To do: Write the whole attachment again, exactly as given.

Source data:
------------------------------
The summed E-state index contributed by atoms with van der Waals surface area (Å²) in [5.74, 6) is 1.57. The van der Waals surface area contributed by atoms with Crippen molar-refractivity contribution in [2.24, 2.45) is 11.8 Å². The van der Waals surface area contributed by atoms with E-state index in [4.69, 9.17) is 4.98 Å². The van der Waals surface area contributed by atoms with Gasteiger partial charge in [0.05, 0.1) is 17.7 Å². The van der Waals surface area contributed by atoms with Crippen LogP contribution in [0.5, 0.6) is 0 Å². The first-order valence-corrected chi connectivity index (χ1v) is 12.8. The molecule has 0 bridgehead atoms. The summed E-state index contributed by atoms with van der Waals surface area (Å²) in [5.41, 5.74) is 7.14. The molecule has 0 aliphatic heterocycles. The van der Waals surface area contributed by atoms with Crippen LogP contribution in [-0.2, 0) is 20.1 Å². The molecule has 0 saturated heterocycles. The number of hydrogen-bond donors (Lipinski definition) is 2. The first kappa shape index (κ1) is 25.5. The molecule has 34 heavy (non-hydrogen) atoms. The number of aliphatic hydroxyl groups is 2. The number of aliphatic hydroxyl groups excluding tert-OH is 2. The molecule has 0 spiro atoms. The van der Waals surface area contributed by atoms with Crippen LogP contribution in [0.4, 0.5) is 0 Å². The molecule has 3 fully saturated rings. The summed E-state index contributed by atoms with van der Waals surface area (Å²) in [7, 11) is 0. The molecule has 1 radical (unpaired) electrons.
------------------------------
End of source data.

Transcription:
The summed E-state index contributed by atoms with van der Waals surface area (Å²) in [5.74, 6) is 1.57. The van der Waals surface area contributed by atoms with Crippen molar-refractivity contribution in [2.24, 2.45) is 11.8 Å². The van der Waals surface area contributed by atoms with E-state index in [4.69, 9.17) is 4.98 Å². The van der Waals surface area contributed by atoms with Gasteiger partial charge in [0.05, 0.1) is 17.7 Å². The van der Waals surface area contributed by atoms with Crippen LogP contribution in [0.5, 0.6) is 0 Å². The first-order valence-corrected chi connectivity index (χ1v) is 12.8. The molecule has 0 bridgehead atoms. The summed E-state index contributed by atoms with van der Waals surface area (Å²) in [5.41, 5.74) is 7.14. The molecule has 0 aliphatic heterocycles. The van der Waals surface area contributed by atoms with Crippen LogP contribution in [-0.2, 0) is 20.1 Å². The molecule has 0 saturated heterocycles. The number of hydrogen-bond donors (Lipinski definition) is 2. The first kappa shape index (κ1) is 25.5. The molecule has 34 heavy (non-hydrogen) atoms. The number of aliphatic hydroxyl groups is 2. The number of aliphatic hydroxyl groups excluding tert-OH is 2. The molecule has 0 spiro atoms. The van der Waals surface area contributed by atoms with Crippen LogP contribution in [0.4, 0.5) is 0 Å². The molecule has 3 fully saturated rings. The summed E-state index contributed by atoms with van der Waals surface area (Å²) in [7, 11) is 0. The molecule has 1 radical (unpaired) electrons.